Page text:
The Flat: A Film by Arnon Goldfinger 2011
Distributed by Ruth Diskin Films Ltd., P.O.Box 7153, Jerusalem, 91071, ISRAEL
Produced by Arnon Goldfinger and Thomas Kufus; and Zero One Film
Directed by Arnon Goldfinger
DVD, color, 88 min.
College - General Adult
Jewish Holocaust, Israel, History
Date Entered: 05/01/2014Reviewed by Sheila Intner, Professor Emerita, Graduate School of Library & Information Science, Simmons College GSLIS at Mt. Holyoke, South Hadley, MA
The Flat is living proof that a picture is worth a thousand words. In this award-winning documentary, pictures of his grandparents posing with two unknown strangers intrigue Arnon Goldfinger and prompt him to find out who the strangers are and how his grandparents knew them.
When the film opens, Gerda Tuchler, Arnon’s grandmother, has recently died. She and her husband, Kurt, left Germany in the 1930s and went to Palestine. The Tuchlers lived the rest of their lives in a Tel Aviv apartment in which they recreated their Berlin surroundings. An expert brought in to evaluate their large German library comments that German Jews may have suffered there, fled Germany, and lived in Israel for half a century or more, but their hearts remained in Germany.
Arnon, his mother, siblings, and other family members are clearing out the apartment. The family laughs over Gerda’s hoards of gloves, shoes, pocketbooks, costume jewelry, and old furs. They fill huge numbers of garbage bags with the things no one wants and examine hundreds of old photographs, including the one portraying the Tuchlers and the two strangers.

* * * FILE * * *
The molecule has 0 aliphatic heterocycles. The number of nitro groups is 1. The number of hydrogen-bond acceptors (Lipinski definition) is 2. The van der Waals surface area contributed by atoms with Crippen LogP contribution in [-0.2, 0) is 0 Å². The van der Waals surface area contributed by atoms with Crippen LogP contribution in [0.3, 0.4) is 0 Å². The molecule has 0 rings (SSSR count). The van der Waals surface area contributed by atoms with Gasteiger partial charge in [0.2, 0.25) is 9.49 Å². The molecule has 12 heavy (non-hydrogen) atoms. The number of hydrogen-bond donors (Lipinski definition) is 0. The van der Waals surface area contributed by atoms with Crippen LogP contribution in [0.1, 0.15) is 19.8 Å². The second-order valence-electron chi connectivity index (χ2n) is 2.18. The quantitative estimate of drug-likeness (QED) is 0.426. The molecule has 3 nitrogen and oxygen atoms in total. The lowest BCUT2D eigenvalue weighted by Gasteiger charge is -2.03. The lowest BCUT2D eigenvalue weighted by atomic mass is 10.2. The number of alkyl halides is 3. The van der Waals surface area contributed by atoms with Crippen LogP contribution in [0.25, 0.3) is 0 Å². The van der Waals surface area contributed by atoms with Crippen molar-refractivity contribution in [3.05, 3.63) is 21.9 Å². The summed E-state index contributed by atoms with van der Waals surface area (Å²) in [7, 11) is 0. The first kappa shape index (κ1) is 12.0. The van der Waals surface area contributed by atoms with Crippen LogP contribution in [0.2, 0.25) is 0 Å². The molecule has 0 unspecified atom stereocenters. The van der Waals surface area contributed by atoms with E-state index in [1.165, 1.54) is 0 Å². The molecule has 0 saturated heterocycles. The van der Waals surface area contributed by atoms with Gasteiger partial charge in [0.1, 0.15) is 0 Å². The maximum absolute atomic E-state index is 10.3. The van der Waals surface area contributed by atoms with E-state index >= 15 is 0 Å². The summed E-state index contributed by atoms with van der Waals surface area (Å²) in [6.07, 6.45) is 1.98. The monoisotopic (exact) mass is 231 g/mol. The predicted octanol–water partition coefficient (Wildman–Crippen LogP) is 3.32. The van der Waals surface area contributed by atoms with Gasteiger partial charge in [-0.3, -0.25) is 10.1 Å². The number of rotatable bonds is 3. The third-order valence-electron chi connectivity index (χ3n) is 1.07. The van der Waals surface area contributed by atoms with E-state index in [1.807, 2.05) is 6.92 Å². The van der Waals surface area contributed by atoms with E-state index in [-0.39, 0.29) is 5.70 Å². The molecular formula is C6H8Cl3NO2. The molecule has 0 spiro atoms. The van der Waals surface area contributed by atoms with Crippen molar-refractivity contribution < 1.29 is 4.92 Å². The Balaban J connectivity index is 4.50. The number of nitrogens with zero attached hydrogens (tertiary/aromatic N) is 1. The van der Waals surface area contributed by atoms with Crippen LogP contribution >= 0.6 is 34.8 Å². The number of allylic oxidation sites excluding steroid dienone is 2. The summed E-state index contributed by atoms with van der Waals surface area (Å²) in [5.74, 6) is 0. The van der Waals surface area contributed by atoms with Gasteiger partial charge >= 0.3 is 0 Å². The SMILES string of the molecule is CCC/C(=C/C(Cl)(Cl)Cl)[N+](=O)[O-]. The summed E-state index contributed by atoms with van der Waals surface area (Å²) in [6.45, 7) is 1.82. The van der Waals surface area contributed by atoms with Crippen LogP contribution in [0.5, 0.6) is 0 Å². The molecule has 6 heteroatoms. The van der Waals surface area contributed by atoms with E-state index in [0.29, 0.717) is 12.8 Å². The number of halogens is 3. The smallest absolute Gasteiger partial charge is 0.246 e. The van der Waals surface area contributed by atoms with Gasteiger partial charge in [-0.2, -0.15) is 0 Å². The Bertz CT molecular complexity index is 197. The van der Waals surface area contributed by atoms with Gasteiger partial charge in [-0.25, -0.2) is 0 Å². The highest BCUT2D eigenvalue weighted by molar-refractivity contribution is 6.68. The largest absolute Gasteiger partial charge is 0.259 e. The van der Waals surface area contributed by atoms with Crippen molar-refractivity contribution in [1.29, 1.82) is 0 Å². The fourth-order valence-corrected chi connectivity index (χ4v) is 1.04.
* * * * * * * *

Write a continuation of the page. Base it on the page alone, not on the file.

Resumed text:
Arnon, curious about his family history, asks his mother and siblings about Grandfather Kurt, said to have been a respected traffic court judge. No one knows much. Arnon’s mother cannot dispose of the scads of saved letters and other papers without reading them first. In a stack of old newspapers, she finds an issue from 1934 with a red banner announcing (in German): “A Nazi travels to Palestine.” What does it mean? Arnon is hooked; he has to find out.
The article and Arnon’s subsequent investigations, which viewers see and follow as the film progresses, reveal that before World War II, the Tuchlers accompanied Leopold von Mildenstein—an SS officer who headed the Third Reich’s SS Office of Jewish Affairs—and his wife on a Nazi mission seeking a place to relocate Germany’s Jews. A warm friendship ensued. Arnon learns that the von Mildensteins are the strangers in the photograph. This is surprising in itself, because Leopold was Adolph Eichmann’s mentor and must have been involved in the Final Solution that murdered 6,000,000 European Jews. Even more astonishing is that later photographs and letters established that the Tuchler-von Mildenstein friendship continued long after the war ended.
Spoiler alert! Eventually traveling to Germany and uncovering documents in Nazi archives that establish von Mildenstein’s SS credentials, Arnon and his mother visit von Mildenstein’s daughter, Edda, and show her the results of their searches. Despite seeing the evidence, she staunchly denies that her father was an SS officer or helped to persecute the Jews. Arnon and his mother try to visit her grandfather’s grave in an old German cemetery. They count off the grave numbers, but the numbers stop before they reach the one they want. Instead, where the grave once was is an empty space. [Note: In Hebrew, English, and German, with excellent subtitles.]